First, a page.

Nosh & Nostalgia: 鶹ýians Share Favorite Food Memories

Nosh and Nostalgia favorite foods

The aroma of cake baking in the oven triggers memories of a birthday celebration from decades ago and family gathered around a table sharing dessert and laughter. How does this happen? How does the sense of smell transport us back in time? 

The human brain links smell with memory. Odor molecules enter the nostrils and hit the olfactory bulb, which sends the information to the brains limbic system, where the amygdala and hippocampus play a vital role in emotion and memory. Chewing food releases molecules that reach a thin layer of cells lining the nasal cavities. At that moment, taste and smell work together to create flavor. But smell, the sense most connected to memory, does the heavier lifting. Without smell, the nuance of flavor would be lost: vanilla and chocolate cake would taste the samesweet. 

Food can send us hurtling into the past or into other time zones like few other sensory provocations. We asked 鶹ýians to share favorite food memories from campus and abroad. Their answers may bring you back to a familiar place on campus, or to a distant corner of the world, or perhaps theyll prompt you to rush to the local farmers market.

Peaches, anyone?

On Campus

In the beautiful thread of my 鶹ý College memories, theres a special spot reserved for the matcha latte from Nummit. This simple drink has become more than just a beverage; it is a constant companion throughout my college days. It was beside me in the cozy corners of Nummit, where friends gathered and conversations flowed, adding warmth to the atmosphere. It was beside me when I was having piles of assignments to complete, providing a much-needed boost and motivating me to keep trying. And sometimes, the barista would doodle a smiley face next to my name on the cup, adding extra brightness to my day.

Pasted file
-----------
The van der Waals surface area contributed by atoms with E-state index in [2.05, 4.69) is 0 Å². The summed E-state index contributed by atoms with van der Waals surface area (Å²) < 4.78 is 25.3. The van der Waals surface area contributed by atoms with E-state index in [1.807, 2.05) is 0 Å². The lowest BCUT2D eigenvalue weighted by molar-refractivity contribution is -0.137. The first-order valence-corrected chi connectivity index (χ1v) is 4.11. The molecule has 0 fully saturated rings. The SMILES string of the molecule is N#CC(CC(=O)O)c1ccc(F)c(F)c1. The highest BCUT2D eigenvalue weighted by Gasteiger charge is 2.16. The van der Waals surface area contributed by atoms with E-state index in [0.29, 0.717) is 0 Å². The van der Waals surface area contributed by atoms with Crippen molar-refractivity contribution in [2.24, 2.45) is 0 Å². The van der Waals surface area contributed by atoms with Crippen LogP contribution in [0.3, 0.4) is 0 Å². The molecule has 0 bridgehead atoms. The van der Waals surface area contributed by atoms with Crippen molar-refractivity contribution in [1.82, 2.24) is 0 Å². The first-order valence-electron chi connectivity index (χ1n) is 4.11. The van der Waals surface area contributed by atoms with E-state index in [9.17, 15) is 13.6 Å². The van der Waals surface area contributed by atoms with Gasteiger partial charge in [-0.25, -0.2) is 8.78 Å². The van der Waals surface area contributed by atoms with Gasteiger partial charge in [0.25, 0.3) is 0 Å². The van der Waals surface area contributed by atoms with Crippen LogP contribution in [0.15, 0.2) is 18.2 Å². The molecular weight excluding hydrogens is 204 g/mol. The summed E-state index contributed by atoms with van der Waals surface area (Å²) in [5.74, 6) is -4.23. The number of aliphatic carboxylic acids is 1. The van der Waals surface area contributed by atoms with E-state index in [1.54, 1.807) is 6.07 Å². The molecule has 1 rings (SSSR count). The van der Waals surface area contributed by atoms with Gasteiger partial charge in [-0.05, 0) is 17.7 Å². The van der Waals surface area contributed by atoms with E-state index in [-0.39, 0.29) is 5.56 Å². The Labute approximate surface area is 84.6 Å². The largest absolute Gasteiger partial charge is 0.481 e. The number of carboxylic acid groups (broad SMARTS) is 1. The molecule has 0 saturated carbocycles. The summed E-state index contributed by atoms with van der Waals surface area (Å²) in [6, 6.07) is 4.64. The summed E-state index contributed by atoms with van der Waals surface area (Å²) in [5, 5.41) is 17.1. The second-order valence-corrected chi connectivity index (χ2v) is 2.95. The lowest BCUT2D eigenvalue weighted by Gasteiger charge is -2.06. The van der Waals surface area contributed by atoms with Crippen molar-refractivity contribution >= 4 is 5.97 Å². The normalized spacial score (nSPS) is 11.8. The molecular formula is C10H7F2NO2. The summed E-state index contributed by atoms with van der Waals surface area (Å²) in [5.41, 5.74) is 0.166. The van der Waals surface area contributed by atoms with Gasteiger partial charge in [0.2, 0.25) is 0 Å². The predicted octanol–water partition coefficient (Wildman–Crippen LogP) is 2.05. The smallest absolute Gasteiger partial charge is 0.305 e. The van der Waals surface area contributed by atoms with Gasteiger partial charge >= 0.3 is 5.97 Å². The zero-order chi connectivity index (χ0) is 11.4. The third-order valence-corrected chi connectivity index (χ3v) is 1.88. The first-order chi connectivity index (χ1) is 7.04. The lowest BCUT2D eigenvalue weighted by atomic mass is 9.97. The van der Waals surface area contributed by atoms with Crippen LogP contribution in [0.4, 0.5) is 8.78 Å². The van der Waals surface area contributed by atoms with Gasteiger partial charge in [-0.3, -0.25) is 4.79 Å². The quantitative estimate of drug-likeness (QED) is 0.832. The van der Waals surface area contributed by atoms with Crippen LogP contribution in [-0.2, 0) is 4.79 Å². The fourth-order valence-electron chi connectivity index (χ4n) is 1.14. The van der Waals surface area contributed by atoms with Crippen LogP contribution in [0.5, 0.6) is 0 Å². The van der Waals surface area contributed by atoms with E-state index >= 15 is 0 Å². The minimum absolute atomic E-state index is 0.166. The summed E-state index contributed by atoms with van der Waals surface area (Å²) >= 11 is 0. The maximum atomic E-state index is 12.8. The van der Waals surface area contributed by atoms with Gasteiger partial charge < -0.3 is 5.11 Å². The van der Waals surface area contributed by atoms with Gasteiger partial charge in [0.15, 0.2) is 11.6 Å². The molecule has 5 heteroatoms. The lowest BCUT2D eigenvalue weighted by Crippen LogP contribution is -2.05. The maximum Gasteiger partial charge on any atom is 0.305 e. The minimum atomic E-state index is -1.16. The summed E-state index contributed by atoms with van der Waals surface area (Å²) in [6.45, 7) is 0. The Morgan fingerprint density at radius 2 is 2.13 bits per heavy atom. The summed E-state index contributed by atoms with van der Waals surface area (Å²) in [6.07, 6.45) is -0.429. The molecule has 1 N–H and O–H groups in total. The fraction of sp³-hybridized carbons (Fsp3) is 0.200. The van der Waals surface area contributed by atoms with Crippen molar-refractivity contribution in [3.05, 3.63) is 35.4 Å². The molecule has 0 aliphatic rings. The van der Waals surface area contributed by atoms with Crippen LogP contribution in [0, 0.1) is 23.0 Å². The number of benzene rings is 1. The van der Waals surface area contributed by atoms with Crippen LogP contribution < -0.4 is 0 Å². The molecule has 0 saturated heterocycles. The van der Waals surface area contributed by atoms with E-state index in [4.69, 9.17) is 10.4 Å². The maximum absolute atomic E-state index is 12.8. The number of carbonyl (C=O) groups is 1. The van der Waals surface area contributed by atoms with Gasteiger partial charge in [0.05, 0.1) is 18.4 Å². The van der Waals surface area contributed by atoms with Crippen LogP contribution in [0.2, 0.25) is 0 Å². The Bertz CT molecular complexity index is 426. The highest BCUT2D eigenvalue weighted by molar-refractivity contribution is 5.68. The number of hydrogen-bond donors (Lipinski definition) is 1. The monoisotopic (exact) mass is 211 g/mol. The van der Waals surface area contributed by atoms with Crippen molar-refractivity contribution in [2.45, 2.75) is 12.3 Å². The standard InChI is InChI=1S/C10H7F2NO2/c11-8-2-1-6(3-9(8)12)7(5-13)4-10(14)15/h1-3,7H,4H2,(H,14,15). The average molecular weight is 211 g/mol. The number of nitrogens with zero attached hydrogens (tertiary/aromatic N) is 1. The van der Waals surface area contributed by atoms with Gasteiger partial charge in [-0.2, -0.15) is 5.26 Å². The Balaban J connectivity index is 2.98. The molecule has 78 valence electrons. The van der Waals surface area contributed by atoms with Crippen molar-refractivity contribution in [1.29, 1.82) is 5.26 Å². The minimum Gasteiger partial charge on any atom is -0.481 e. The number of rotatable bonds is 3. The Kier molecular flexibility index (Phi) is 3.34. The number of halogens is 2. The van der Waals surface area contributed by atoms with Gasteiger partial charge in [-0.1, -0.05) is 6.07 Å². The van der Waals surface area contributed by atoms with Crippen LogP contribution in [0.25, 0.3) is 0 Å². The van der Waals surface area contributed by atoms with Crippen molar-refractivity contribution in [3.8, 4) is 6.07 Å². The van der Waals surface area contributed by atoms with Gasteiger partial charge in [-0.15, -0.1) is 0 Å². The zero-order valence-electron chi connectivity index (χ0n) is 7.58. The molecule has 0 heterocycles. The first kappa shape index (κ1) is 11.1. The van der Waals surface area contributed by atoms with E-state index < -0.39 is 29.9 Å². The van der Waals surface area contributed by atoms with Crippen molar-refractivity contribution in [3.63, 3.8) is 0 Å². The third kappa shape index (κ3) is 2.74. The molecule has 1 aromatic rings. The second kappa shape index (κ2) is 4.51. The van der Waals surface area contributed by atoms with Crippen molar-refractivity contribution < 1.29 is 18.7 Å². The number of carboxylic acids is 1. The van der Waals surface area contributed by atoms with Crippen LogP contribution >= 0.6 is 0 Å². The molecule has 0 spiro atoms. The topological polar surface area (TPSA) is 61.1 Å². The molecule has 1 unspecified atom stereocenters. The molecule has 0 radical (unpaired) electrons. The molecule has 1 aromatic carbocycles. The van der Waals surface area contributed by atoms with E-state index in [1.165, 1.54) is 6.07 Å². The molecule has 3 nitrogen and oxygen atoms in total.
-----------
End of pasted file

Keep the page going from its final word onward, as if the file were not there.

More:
When the staff call my name, signaling my matcha is ready, I know that happiness awaits. And many years ahead, whenever I taste a matcha latte, I will remember the people I met, the emotions I experienced, and the wonderful shared moments over the cup I had at 鶹ý.

Trang Dang 27

Before I mention my favorite foods on campus, I should mention that I have many fond memories of the good people who provided and served me with excellent meals while I was on campus. I am grateful they were in my life during my time at 鶹ý.